“Do you tell someone they should retire, and wait to go back to court and then say now please reduce my support? Or do you tell them to go to court and say you plan to retire in a year and want be proactive about what the support obligations will be in a year and risk the court saying, ‘Ought you be retiring in a year?’” she says. “It’s the spousal support piece that I find makes it all so difficult. The Divorce Act encourages people to do what they can to work towards self-sufficiency but how much can be expected if a marriage ends when someone is in their late 50s after a 30-year marriage?”
Predicting how long support payments should go is difficult, so often there is a desire for people to make a deal for a lump sum payment or a promise to pay a fixed amount of money for a defined amount of time. “The risk of course is that the person who promises to pay has a change in circumstances and they are stuck with that amount,” says Cornish. “Or a late-career promotion gives them more money and the other person won’t benefit from it.”
From a lawyer’s point of view, Cornish says if you want to make a divorce simple, do it when both people are retiring in a circumstance when they both agree it’s appropriate to retire because dividing assets in half is relatively uncomplicated. “But of course life never happens in that way,” she says. “One of the early shocks when it hasn’t been thought through is when someone who has planned all along to retire at 63 may find the impact of divorce at 59 means that can’t happen now. There’s extra pressure on everyone involved in this — the lawyers included — because there isn’t the time to pick up and do over,” she says. “It’s a lot trickier if you’re going through divorce at 63 and whatever you lose in the divorce you have a limited time to make up again. Or if you make a decision that turns out to be wrong — how much time you have to rectify the decision?”
She points to the Supreme Court of Canada’s decision in Boston v. Boston, which looked at the general principle that double dipping — expecting someone to pay support over money flowing from a pension already divided — is to be avoided where possible.
Family law lawyers also point to the 2012 Carrigan v. Carrigan Estate case in which Ronald Carrigan died unexpectedly at age 57. He left his entire estate, worth about $2.4 million, to his wife (from whom he had been separated for 12 years) and his two daughters. At the time of his death, he was not divorced from his first wife, and in an eight-year common law relationship. He had also not changed his pension beneficiary to his common law wife from his first wife and children — they received his death benefits.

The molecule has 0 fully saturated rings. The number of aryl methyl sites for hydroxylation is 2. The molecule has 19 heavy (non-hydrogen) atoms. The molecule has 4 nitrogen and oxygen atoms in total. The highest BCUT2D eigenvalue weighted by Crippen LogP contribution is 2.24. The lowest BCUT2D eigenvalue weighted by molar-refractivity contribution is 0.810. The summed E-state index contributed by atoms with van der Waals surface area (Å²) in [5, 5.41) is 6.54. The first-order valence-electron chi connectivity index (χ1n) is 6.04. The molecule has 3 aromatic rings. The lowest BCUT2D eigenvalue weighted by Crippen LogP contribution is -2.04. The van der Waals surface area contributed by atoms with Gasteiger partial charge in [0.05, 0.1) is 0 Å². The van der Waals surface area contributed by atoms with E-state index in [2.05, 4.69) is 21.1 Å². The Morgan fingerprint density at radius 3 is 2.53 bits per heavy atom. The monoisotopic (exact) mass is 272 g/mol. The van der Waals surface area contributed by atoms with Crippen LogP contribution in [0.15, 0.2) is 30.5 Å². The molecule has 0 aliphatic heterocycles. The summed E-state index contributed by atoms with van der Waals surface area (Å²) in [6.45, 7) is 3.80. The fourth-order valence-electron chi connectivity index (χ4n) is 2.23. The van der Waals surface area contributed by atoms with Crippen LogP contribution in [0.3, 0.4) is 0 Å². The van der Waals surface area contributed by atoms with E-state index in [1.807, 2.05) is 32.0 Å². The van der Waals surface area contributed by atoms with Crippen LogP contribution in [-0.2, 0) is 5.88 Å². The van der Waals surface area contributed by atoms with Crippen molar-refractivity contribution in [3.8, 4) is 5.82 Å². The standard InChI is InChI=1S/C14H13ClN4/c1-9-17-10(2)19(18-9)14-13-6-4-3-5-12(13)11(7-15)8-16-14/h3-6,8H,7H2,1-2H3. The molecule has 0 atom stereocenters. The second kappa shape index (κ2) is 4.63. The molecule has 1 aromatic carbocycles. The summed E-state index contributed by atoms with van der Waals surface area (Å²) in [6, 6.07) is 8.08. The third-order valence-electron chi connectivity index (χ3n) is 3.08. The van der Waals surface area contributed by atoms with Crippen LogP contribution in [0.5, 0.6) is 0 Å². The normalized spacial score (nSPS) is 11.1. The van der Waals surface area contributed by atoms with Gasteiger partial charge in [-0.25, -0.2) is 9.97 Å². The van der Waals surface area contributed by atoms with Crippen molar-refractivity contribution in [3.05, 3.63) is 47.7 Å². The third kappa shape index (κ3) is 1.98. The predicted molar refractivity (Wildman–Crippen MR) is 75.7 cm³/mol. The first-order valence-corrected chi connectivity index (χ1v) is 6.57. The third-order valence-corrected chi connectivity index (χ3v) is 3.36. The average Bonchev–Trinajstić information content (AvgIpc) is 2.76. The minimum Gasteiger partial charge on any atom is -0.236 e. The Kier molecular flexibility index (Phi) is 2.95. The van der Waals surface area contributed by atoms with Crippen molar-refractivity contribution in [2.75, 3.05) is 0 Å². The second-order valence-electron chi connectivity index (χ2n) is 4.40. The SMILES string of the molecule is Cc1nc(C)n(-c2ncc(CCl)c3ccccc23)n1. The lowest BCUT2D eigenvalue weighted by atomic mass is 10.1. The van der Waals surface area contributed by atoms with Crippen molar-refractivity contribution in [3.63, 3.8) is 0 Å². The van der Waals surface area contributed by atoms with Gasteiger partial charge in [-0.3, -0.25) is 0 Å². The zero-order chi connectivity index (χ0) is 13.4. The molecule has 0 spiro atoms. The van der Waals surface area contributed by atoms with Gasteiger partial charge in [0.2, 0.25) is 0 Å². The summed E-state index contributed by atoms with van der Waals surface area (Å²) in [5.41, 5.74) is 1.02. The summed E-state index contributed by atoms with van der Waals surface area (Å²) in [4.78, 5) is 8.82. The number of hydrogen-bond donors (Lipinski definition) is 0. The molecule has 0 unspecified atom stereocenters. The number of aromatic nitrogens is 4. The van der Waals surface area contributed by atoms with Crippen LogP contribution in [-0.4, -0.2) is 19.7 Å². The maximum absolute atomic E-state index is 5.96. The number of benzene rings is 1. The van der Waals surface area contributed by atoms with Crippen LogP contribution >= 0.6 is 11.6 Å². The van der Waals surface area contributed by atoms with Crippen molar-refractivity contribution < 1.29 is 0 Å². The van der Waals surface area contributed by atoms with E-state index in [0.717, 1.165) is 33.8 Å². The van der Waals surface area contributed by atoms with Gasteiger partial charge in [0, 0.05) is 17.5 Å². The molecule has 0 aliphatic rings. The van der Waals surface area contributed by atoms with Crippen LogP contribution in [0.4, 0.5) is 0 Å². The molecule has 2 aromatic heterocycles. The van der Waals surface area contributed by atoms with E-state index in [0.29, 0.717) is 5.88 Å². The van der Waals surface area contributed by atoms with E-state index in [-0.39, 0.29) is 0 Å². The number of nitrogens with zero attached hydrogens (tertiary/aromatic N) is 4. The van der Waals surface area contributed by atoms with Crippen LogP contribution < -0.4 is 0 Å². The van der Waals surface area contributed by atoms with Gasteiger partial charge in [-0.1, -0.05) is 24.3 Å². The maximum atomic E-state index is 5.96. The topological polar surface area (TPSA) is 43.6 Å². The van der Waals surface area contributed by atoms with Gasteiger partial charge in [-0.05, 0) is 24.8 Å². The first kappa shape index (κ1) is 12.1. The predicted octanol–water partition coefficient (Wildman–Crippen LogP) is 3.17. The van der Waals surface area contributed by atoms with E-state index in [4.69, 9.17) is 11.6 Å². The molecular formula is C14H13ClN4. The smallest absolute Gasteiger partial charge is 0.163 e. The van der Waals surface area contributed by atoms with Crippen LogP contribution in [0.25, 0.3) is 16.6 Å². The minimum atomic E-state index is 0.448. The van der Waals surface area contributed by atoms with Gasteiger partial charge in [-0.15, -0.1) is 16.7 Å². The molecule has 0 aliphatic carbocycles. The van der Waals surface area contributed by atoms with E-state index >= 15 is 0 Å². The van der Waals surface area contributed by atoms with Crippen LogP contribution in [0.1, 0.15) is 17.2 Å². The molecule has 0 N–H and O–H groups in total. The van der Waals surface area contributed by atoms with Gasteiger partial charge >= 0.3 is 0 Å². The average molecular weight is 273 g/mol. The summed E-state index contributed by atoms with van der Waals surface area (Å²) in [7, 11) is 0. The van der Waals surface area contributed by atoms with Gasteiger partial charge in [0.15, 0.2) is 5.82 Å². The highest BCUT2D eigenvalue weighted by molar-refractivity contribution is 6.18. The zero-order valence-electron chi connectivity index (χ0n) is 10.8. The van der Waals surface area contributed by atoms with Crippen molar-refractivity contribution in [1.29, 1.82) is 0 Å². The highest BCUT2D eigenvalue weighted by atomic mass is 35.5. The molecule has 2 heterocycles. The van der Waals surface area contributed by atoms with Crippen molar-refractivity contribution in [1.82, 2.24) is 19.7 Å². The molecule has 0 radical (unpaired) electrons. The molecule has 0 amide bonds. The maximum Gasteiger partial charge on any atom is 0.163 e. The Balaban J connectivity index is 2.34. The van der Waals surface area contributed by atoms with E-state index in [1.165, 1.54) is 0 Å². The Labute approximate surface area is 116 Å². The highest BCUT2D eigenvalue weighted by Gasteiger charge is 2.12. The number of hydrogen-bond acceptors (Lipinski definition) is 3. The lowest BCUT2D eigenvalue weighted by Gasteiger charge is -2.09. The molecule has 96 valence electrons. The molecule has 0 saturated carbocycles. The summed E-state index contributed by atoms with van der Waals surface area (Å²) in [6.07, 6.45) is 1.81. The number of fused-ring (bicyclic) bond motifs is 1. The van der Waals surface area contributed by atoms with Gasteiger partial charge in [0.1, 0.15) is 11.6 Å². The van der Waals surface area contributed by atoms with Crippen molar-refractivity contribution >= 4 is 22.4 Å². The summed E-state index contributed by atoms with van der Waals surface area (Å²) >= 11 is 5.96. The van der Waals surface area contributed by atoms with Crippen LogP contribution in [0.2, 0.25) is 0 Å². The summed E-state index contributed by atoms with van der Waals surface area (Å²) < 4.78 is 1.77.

The argument after his death was: Who should have received the pension — the wife at time of separation or common law spouse? The common law spouse, Jennifer Quinn appealed and eventually the Ontario Divisional Court conducted its own analysis of the dependant support claim, ultimately concluding she was entitled to a lump sum payment of $750,000. She had three separate hearings to determine her entitlement to a share of Carrigan’s estate, and got three very different results.
“It was a catastrophe,” says Benmor. “The takeaway is when the Mr. Carrigans of the world walk into your office for a grey divorce, shake him and say, ‘Buddy, don’t die without taking care of everything.’ Do a co-habitation agreement with your spouse and do a proper separation agreement with your ex — lock it up. Get the wills done and everything you have to do — you don’t want to be looking down from heaven and seeing what happened to the Carrigan family.”
Bales often suggests her older clients use mediation services of retired judges. “They can be very good at working with these older couples and especially when there isn’t enough money to go around for a court battle,” she says.
Goldhart says older couples are just less likely to do “knock ’em sock ’em” court battles. “They just want to get it done,” she says. “Life’s too short and at a later age there’s less in front than there is behind.”
Published in Features
Jennifer Brown is the editor of Canadian Lawyer InHouse.